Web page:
4) Gotta get Paid
Even though Philip Broberg has signed his entry level NHL contract, by playing in a pro league in Sweden instead of the OHL, he will actually get paid for his efforts, which is always an appealing option from the player’s perspective.
1) Delaying Getting Used to North American Game
He won’t be getting used to the North American ice size and play style. This is often one of the bigger challenges of the transition for prospects from European leagues. The smaller ice surface makes the game quicker and removes a ton of options for skating and passing lanes causing the player to have to make different decisions at times. Although he will still be able to adjust later on, especially if he knows now to start anticipating the change, it could add another season to his development as he adjusts. But, as we’ve just discussed, Ken Holland does not like to rush players anyways.
2) Less Significant Team Role & Ice Time
He will get less ice time in the SHL compared to the OHL. In the OHL, he would be a top pairing defenseman playing 25 + minutes per night in all situations. In the SHL, he is more likely to be a 4-6 defender playing 15 minutes per game with limited special teams ice time. Factoring the quality of minutes played makes this comparison a bit tricky, but it may end up being approximately the same anyways. Either way, that is still a lot of ice time lost at an important stage in one’s career.
3) Distance from NHL Organization
There will be more distance from the Oilers’ development staff. Although there is no doubt that the Oilers will be keeping tabs on Broberg through the season and working with him in his development, the distance between the player and team while he is in Sweden may make it a bit more difficult to watch or meet with him in person, compared to if he were playing in North America.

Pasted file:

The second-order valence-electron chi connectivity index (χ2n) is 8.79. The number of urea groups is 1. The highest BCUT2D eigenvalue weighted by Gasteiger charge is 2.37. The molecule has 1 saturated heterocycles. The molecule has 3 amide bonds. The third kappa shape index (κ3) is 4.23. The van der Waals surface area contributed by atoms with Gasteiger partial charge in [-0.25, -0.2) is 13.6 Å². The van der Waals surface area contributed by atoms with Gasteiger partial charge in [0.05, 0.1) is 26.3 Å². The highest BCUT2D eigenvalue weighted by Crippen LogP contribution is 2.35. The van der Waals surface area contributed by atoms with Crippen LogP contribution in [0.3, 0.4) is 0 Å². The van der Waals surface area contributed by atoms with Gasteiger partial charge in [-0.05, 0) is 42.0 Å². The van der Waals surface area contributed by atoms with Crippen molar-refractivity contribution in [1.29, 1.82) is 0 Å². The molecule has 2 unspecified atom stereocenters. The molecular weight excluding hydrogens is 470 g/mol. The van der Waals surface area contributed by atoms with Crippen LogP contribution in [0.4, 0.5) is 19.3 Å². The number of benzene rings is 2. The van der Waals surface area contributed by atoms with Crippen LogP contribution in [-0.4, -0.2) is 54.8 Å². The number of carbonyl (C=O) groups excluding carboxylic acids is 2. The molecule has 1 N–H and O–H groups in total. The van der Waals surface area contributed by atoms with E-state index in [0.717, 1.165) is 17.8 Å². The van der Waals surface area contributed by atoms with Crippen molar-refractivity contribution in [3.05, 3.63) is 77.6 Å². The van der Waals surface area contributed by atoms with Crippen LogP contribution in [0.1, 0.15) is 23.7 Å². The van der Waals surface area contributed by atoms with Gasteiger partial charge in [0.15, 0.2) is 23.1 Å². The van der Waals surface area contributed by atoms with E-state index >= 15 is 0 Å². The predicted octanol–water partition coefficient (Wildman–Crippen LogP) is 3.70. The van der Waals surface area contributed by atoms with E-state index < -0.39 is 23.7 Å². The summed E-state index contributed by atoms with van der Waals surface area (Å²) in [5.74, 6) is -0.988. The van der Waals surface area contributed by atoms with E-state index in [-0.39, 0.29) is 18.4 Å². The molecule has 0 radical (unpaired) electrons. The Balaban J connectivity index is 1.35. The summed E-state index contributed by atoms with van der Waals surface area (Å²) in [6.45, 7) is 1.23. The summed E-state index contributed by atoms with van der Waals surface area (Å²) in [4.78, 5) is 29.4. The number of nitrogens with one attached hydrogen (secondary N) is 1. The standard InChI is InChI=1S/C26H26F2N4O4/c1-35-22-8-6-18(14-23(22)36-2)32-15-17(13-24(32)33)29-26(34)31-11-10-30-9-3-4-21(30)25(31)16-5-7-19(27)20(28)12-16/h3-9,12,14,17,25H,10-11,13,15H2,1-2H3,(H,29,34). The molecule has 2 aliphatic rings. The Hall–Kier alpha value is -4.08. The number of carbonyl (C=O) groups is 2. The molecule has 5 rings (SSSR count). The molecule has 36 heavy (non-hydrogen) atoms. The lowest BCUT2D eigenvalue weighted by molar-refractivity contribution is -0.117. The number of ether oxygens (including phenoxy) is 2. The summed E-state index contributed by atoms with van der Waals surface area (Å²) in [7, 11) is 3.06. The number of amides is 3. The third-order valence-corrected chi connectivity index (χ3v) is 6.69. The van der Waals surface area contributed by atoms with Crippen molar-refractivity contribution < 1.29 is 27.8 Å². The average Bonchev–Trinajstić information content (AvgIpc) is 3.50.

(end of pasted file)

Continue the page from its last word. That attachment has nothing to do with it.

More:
Overall, we think the pros outweigh the cons quite significantly because of the slower approach to development that Ken Holland is ready and willing to take with Broberg.
Although he loses some time getting used to the North American ice size, game, and lifestyle, he gets to spend an extra season playing with a professional team and learning the lifestyle of a professional hockey player. If the team does not project Broberg to be an NHL regular for three (or more) seasons, that would still give him two-plus years in North America (likely in the AHL) to adjust.
He would project to be a getting top pairing minutes if he played with the OHL’s Bulldogs, but the quality of competition and quality of ice time would be significantly lower. With Skelleftea, he may get fewer minutes, but he will be playing against other professionals rather than junior/amateur level players, which has its own advantages to his development.
The comfortable environment surrounded by the familiarity of home, family, and friends will give some breathing room into this stage of his life where he can focus on hockey this season and moving across to North America in the future.